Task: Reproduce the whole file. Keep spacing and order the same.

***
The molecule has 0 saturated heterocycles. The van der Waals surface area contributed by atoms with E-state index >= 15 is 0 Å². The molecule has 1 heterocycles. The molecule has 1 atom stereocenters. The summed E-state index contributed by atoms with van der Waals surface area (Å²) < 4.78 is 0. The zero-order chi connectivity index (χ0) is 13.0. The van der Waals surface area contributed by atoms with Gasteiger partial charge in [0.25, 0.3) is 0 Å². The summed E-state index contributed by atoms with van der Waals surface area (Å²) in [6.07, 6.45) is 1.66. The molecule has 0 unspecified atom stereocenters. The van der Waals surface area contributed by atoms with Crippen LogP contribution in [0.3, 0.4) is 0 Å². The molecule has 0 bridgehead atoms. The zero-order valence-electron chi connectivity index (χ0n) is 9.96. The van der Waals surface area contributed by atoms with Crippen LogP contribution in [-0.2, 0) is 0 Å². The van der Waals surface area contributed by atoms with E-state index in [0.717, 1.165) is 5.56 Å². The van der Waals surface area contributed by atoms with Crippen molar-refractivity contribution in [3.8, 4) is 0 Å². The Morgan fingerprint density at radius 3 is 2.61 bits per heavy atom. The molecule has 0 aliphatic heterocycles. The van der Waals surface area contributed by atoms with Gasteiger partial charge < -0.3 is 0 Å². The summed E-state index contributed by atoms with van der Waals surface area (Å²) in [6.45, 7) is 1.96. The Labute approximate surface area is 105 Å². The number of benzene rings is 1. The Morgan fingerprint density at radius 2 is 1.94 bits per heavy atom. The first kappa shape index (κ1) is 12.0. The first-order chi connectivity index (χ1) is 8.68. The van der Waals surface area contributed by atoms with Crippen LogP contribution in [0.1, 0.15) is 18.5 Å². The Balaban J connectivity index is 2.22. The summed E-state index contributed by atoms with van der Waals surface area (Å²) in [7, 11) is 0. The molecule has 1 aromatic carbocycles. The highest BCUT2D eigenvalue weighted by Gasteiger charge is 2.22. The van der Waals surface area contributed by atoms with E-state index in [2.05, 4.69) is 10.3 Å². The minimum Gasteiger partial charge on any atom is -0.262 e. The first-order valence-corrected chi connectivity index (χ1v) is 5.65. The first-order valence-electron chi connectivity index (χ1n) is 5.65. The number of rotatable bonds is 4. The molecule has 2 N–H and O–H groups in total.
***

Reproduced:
The molecule has 0 saturated heterocycles. The van der Waals surface area contributed by atoms with E-state index >= 15 is 0 Å². The molecule has 1 heterocycles. The molecule has 1 atom stereocenters. The summed E-state index contributed by atoms with van der Waals surface area (Å²) < 4.78 is 0. The zero-order chi connectivity index (χ0) is 13.0. The van der Waals surface area contributed by atoms with Gasteiger partial charge in [0.25, 0.3) is 0 Å². The summed E-state index contributed by atoms with van der Waals surface area (Å²) in [6.07, 6.45) is 1.66. The molecule has 0 unspecified atom stereocenters. The van der Waals surface area contributed by atoms with Crippen LogP contribution in [0.3, 0.4) is 0 Å². The molecule has 0 bridgehead atoms. The zero-order valence-electron chi connectivity index (χ0n) is 9.96. The van der Waals surface area contributed by atoms with Crippen LogP contribution in [-0.2, 0) is 0 Å². The van der Waals surface area contributed by atoms with E-state index in [0.717, 1.165) is 5.56 Å². The van der Waals surface area contributed by atoms with Crippen molar-refractivity contribution in [3.8, 4) is 0 Å². The Morgan fingerprint density at radius 3 is 2.61 bits per heavy atom. The molecule has 0 aliphatic heterocycles. The van der Waals surface area contributed by atoms with Gasteiger partial charge < -0.3 is 0 Å². The summed E-state index contributed by atoms with van der Waals surface area (Å²) in [6.45, 7) is 1.96. The Labute approximate surface area is 105 Å². The number of benzene rings is 1. The Morgan fingerprint density at radius 2 is 1.94 bits per heavy atom. The first kappa shape index (κ1) is 12.0. The first-order chi connectivity index (χ1) is 8.68. The van der Waals surface area contributed by atoms with Crippen LogP contribution in [0.1, 0.15) is 18.5 Å². The Balaban J connectivity index is 2.22. The summed E-state index contributed by atoms with van der Waals surface area (Å²) in [7, 11) is 0. The molecule has 1 aromatic carbocycles. The highest BCUT2D eigenvalue weighted by Gasteiger charge is 2.22. The van der Waals surface area contributed by atoms with E-state index in [2.05, 4.69) is 10.3 Å². The minimum Gasteiger partial charge on any atom is -0.262 e. The first-order valence-corrected chi connectivity index (χ1v) is 5.65. The first-order valence-electron chi connectivity index (χ1n) is 5.65. The number of rotatable bonds is 4. The molecule has 2 N–H and O–H groups in total.